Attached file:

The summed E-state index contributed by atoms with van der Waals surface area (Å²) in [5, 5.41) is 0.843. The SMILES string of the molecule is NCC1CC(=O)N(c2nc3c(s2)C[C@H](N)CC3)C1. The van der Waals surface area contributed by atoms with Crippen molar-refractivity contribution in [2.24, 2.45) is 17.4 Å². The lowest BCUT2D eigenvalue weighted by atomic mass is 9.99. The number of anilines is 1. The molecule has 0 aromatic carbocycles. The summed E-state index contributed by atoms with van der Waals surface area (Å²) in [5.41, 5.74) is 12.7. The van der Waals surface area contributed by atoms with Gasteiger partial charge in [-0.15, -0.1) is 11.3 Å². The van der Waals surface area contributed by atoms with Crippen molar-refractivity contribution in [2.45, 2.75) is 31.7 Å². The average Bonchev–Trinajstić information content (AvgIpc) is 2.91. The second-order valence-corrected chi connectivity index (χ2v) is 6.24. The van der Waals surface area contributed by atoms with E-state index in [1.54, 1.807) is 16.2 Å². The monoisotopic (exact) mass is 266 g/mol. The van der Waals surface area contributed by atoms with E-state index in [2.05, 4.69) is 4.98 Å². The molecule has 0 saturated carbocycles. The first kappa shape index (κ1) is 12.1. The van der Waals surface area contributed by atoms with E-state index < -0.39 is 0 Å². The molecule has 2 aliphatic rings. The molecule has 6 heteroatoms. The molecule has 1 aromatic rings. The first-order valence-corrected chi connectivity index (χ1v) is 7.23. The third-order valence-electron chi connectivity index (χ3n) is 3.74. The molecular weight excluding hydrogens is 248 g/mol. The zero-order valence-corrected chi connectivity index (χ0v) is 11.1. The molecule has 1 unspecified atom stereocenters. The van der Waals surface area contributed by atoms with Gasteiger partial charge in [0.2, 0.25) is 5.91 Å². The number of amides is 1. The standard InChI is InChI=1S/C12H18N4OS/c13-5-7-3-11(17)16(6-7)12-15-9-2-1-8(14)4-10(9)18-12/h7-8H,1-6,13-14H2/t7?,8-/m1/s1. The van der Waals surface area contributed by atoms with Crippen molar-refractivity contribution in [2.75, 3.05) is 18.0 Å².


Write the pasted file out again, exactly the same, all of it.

The summed E-state index contributed by atoms with van der Waals surface area (Å²) in [5, 5.41) is 0.843. The SMILES string of the molecule is NCC1CC(=O)N(c2nc3c(s2)C[C@H](N)CC3)C1. The van der Waals surface area contributed by atoms with Crippen molar-refractivity contribution in [2.24, 2.45) is 17.4 Å². The lowest BCUT2D eigenvalue weighted by atomic mass is 9.99. The number of anilines is 1. The molecule has 0 aromatic carbocycles. The summed E-state index contributed by atoms with van der Waals surface area (Å²) in [5.41, 5.74) is 12.7. The van der Waals surface area contributed by atoms with Gasteiger partial charge in [-0.15, -0.1) is 11.3 Å². The van der Waals surface area contributed by atoms with Crippen molar-refractivity contribution in [2.45, 2.75) is 31.7 Å². The average Bonchev–Trinajstić information content (AvgIpc) is 2.91. The second-order valence-corrected chi connectivity index (χ2v) is 6.24. The van der Waals surface area contributed by atoms with E-state index in [1.54, 1.807) is 16.2 Å². The monoisotopic (exact) mass is 266 g/mol. The van der Waals surface area contributed by atoms with E-state index in [2.05, 4.69) is 4.98 Å². The molecule has 0 saturated carbocycles. The first kappa shape index (κ1) is 12.1. The van der Waals surface area contributed by atoms with E-state index < -0.39 is 0 Å². The molecule has 2 aliphatic rings. The molecule has 6 heteroatoms. The molecule has 1 aromatic rings. The first-order valence-corrected chi connectivity index (χ1v) is 7.23. The third-order valence-electron chi connectivity index (χ3n) is 3.74. The molecular weight excluding hydrogens is 248 g/mol. The zero-order valence-corrected chi connectivity index (χ0v) is 11.1. The molecule has 1 unspecified atom stereocenters. The van der Waals surface area contributed by atoms with Gasteiger partial charge in [0.2, 0.25) is 5.91 Å². The number of amides is 1. The standard InChI is InChI=1S/C12H18N4OS/c13-5-7-3-11(17)16(6-7)12-15-9-2-1-8(14)4-10(9)18-12/h7-8H,1-6,13-14H2/t7?,8-/m1/s1. The van der Waals surface area contributed by atoms with Crippen molar-refractivity contribution in [2.75, 3.05) is 18.0 Å².